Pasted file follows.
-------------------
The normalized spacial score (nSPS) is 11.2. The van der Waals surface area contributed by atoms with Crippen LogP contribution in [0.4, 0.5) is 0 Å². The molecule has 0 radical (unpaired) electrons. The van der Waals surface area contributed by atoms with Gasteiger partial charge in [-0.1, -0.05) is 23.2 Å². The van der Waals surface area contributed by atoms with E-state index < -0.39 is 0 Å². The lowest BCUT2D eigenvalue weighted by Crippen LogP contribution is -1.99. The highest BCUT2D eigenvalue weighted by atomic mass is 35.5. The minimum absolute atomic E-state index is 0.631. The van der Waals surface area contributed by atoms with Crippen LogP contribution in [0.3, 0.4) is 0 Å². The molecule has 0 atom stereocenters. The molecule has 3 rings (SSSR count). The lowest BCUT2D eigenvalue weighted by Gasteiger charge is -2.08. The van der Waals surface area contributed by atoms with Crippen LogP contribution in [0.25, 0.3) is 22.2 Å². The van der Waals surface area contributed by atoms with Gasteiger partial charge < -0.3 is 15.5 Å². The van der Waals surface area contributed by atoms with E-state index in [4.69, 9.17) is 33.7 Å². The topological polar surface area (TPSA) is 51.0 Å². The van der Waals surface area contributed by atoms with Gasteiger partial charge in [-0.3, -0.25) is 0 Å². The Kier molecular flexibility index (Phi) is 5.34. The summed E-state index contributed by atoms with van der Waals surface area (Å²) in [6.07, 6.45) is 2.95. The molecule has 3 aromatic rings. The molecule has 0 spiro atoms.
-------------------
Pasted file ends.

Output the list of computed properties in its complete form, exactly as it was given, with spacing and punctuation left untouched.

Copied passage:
The normalized spacial score (nSPS) is 11.2. The van der Waals surface area contributed by atoms with Crippen LogP contribution in [0.4, 0.5) is 0 Å². The molecule has 0 radical (unpaired) electrons. The van der Waals surface area contributed by atoms with Gasteiger partial charge in [-0.1, -0.05) is 23.2 Å². The van der Waals surface area contributed by atoms with E-state index < -0.39 is 0 Å². The lowest BCUT2D eigenvalue weighted by Crippen LogP contribution is -1.99. The highest BCUT2D eigenvalue weighted by atomic mass is 35.5. The minimum absolute atomic E-state index is 0.631. The van der Waals surface area contributed by atoms with Crippen LogP contribution in [0.3, 0.4) is 0 Å². The molecule has 0 atom stereocenters. The molecule has 3 rings (SSSR count). The lowest BCUT2D eigenvalue weighted by Gasteiger charge is -2.08. The van der Waals surface area contributed by atoms with Crippen LogP contribution in [0.25, 0.3) is 22.2 Å². The van der Waals surface area contributed by atoms with Gasteiger partial charge < -0.3 is 15.5 Å². The van der Waals surface area contributed by atoms with E-state index in [4.69, 9.17) is 33.7 Å². The topological polar surface area (TPSA) is 51.0 Å². The van der Waals surface area contributed by atoms with Gasteiger partial charge in [-0.3, -0.25) is 0 Å². The Kier molecular flexibility index (Phi) is 5.34. The summed E-state index contributed by atoms with van der Waals surface area (Å²) in [6.07, 6.45) is 2.95. The molecule has 3 aromatic rings. The molecule has 0 spiro atoms.